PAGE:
Appendicitis develops once the appendix is swollen and inflamed. The appendix is basically an extension of the colon. In most cases, an obstruction inside the appendix causes an infection that can result to bacterial overgrowth. An issue of concern is when the appendix ruptures and the infection spreads into the abdominal cavity.
Symptoms of appendicitis
Since the appendix is positioned in the lower right region of the abdomen, a vital symptom to observe is low abdominal pain. This often starts around the belly button area and radiates to the lower right side. Other symptoms that can manifest include:
- Appetite loss
- Nausea and vomiting
- Pain or increase in the frequency in urination
- Low grade fever
Always bear in mind that appendicitis is considered as the most common cause of emergency abdominal surgery during childhood. Cases of ruptured appendicitis are quite common among children below 5 years old.
The indicative signs of appendicitis include a history of pain in the right inferior region of the abdomen that is followed by vomiting, low grade fever and stiffness. In most cases, an ultrasound or CT scan of the abdomen is performed. In addition, a urine test and blood test are also required.
The treatment involves the surgical removal of the infected appendix. In some circumstances, once the appendix has ruptured, surgery is carried out after a period of treatment involving antibiotics.
The doctor will administer anesthesia to bring on sleep. In case a laparoscopic procedure is utilized, the surgeon utilizes a small instrument with a camera that is inserted via small-sized incisions. Oftentimes, a slightly larger incision is required to take out the organ.
The appendix is removed and the infected fluid is cleared out of the abdominal cavity. In some cases, drains are placed to promote drainage of the infected fluid. The surgery generally takes less than an hour.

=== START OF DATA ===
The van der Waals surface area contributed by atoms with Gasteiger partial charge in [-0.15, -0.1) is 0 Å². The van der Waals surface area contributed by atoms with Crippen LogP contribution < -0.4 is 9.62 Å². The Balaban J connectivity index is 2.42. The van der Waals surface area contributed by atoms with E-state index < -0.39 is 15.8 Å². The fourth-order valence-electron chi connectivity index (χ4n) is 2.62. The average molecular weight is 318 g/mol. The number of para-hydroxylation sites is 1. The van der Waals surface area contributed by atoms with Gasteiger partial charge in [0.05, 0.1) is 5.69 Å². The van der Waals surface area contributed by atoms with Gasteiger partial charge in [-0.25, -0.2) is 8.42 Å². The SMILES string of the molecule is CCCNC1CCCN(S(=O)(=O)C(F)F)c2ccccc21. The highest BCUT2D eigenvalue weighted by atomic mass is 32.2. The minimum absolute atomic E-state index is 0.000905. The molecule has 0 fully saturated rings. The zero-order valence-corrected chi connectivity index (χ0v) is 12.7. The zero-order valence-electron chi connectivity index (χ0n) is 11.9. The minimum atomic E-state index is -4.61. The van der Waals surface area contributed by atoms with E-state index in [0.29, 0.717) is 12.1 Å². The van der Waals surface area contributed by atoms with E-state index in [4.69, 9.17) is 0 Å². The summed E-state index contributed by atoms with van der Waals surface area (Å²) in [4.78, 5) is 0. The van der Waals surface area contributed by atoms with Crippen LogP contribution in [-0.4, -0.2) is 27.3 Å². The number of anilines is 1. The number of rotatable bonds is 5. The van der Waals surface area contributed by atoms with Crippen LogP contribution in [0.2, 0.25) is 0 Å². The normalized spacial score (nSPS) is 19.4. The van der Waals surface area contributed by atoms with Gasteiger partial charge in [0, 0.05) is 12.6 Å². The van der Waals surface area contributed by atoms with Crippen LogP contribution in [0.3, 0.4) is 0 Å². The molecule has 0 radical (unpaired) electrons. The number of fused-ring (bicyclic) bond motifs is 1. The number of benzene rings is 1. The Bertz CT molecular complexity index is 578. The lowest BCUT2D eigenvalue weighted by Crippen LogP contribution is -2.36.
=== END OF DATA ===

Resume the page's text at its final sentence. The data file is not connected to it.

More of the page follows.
The typical length of stay is 12-24 hours for simple appendicitis. As for a ruptured case, it can take 5-7 days. The child is given intravenous pain medications and antibiotics while hospitalized.
The oral feedings are started in a steady manner, usually starting with clear liquids. The child will gradually move on to a regular diet. Take note that there is a dressing over the incision site.
The child is considered ready for discharge when he/she can eat a regular diet, has no fever, there is no drainage from the incision site and has normal bowel movements.
In most cases, the child might require a few days of rest at home before he/she can return to school. It is best to wait for 2-4 weeks before returning to sports depending on the degree of inflammation.
When to seek medical care
After surgery, expect minimal swelling around the incision site. Take note that this is normal. On the other hand, a doctor should be consulted if the child develops any of the following:
- Excessive redness, swelling or drainage from the incision site
- Increasing pain